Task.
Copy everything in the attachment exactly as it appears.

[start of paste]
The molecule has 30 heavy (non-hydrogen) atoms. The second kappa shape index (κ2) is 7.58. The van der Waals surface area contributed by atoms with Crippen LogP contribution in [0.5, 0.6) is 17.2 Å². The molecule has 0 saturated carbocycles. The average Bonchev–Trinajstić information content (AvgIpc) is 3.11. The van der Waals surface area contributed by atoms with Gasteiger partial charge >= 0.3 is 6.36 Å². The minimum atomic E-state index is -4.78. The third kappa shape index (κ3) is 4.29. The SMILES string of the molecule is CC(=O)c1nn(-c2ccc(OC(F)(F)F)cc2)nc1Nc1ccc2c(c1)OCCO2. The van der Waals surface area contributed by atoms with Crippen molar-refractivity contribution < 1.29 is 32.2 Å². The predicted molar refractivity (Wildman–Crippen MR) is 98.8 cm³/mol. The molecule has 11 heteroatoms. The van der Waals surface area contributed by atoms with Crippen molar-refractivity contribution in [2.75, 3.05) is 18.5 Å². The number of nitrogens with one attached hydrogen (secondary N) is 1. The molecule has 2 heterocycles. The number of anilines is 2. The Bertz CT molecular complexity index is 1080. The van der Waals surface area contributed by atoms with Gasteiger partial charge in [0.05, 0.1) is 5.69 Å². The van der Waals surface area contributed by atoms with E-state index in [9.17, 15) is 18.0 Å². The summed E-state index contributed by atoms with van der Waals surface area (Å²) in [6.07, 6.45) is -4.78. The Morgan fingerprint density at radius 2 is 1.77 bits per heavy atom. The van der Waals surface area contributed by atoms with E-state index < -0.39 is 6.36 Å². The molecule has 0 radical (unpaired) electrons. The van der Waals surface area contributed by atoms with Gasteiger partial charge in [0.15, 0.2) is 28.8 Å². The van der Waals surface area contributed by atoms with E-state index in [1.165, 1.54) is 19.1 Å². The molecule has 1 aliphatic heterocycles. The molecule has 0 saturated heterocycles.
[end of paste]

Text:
The molecule has 30 heavy (non-hydrogen) atoms. The second kappa shape index (κ2) is 7.58. The van der Waals surface area contributed by atoms with Crippen LogP contribution in [0.5, 0.6) is 17.2 Å². The molecule has 0 saturated carbocycles. The average Bonchev–Trinajstić information content (AvgIpc) is 3.11. The van der Waals surface area contributed by atoms with Gasteiger partial charge >= 0.3 is 6.36 Å². The minimum atomic E-state index is -4.78. The third kappa shape index (κ3) is 4.29. The SMILES string of the molecule is CC(=O)c1nn(-c2ccc(OC(F)(F)F)cc2)nc1Nc1ccc2c(c1)OCCO2. The van der Waals surface area contributed by atoms with Crippen molar-refractivity contribution < 1.29 is 32.2 Å². The predicted molar refractivity (Wildman–Crippen MR) is 98.8 cm³/mol. The molecule has 11 heteroatoms. The van der Waals surface area contributed by atoms with Crippen molar-refractivity contribution in [2.75, 3.05) is 18.5 Å². The number of nitrogens with one attached hydrogen (secondary N) is 1. The molecule has 2 heterocycles. The number of anilines is 2. The Bertz CT molecular complexity index is 1080. The van der Waals surface area contributed by atoms with Gasteiger partial charge in [0.05, 0.1) is 5.69 Å². The van der Waals surface area contributed by atoms with E-state index in [9.17, 15) is 18.0 Å². The summed E-state index contributed by atoms with van der Waals surface area (Å²) in [6.07, 6.45) is -4.78. The Morgan fingerprint density at radius 2 is 1.77 bits per heavy atom. The van der Waals surface area contributed by atoms with E-state index < -0.39 is 6.36 Å². The molecule has 0 radical (unpaired) electrons. The van der Waals surface area contributed by atoms with Gasteiger partial charge in [0.15, 0.2) is 28.8 Å². The van der Waals surface area contributed by atoms with E-state index in [1.165, 1.54) is 19.1 Å². The molecule has 1 aliphatic heterocycles. The molecule has 0 saturated heterocycles.